Bank fines used to help veterans

Michael Moore MP
Michael Moore MP

Money from fines levied on banks is to be used to fund training for armed services veterans and their families.

Borders MP, Michael Moore backed last week’s UK Government’s announcement of funding to improve mental health care for Armed Forces veterans in the Borders and across the UK.

Almost £600,000 from the LIBOR fund – fines levied on the banks for attempting to manipulate the LIBOR interest rate – will go to Mental Health First Aid, in partnership with Combat Stress, the Royal British Legion and SSAFA – the Soldiers, Sailors, Airmen and Families Association – to design and provide the training.

The funding will be used to train 200 veterans, their families and people who support them over the next 18 months, who will then go on themselves to train around 6,200 members of the Armed Forces community across the UK by the summer of 2015.

Mr Moore said: “As local MP, I campaigned for many years for improvements to the armed forces covenant to ensure that members of the armed forces with mental health needs, both past and present, were properly cared for. Since the covenant was published in May 2011 we have delivered a number of improvements in mental health care provision. These include the integration of mental health assessments into routine service medicals and the establishment of a 24 hour helpline and a support and advice website.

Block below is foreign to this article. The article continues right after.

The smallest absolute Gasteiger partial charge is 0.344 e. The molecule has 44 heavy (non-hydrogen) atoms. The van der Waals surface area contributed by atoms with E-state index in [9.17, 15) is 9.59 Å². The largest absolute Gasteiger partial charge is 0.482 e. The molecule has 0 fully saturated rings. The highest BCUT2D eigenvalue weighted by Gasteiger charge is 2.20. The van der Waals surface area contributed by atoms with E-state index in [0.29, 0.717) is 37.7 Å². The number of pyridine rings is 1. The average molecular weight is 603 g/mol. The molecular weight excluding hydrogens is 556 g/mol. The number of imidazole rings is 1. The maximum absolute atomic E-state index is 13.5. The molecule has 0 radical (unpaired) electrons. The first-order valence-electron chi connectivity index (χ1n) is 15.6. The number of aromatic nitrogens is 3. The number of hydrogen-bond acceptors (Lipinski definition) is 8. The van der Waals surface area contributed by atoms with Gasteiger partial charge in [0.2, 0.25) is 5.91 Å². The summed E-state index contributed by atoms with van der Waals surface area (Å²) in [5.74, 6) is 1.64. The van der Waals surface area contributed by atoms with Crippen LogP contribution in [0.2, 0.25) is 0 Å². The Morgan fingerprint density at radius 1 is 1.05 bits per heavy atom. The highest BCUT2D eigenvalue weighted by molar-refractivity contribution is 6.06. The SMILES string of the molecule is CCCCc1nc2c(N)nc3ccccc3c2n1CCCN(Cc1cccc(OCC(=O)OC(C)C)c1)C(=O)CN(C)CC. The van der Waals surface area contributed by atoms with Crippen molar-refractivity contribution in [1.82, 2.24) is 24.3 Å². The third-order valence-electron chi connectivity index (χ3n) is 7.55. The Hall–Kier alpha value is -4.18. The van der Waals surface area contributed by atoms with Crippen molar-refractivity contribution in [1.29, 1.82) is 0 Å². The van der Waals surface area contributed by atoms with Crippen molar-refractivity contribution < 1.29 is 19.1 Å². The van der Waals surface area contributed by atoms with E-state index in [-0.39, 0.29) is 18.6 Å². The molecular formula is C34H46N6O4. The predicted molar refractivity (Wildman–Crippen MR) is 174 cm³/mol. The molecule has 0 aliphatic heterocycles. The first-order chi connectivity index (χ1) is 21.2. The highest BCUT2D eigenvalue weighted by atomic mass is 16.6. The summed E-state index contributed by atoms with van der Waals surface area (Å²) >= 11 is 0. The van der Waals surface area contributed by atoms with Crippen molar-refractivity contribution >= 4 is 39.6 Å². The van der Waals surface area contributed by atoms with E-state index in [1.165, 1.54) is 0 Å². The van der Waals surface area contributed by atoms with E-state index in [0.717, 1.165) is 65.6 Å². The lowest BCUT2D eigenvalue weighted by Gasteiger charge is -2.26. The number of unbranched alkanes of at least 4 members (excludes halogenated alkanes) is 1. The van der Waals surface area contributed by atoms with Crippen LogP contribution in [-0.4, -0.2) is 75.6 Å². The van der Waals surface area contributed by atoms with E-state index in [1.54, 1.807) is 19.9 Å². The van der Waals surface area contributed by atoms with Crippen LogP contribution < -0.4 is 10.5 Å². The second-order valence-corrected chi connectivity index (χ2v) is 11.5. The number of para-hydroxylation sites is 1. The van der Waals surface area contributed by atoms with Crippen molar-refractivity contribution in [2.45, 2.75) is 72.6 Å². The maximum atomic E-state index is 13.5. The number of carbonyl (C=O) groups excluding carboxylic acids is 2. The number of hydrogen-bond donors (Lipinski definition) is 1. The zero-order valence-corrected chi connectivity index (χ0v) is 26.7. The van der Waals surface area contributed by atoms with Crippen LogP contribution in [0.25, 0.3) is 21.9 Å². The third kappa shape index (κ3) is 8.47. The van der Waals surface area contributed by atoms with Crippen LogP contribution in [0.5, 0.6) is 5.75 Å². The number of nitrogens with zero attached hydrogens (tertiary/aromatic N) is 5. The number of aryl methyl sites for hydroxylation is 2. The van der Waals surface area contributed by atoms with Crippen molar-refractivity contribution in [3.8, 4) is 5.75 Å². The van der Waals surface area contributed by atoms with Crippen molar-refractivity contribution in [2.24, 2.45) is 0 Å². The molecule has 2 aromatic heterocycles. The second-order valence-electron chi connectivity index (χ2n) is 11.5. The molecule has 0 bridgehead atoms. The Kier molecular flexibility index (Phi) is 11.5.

“This new step will add to this work and will make a real difference to our veterans here in the Borders and across the country. Training veterans and their families to spot the early signs of mental health problems will see more people receive timely and effective help.”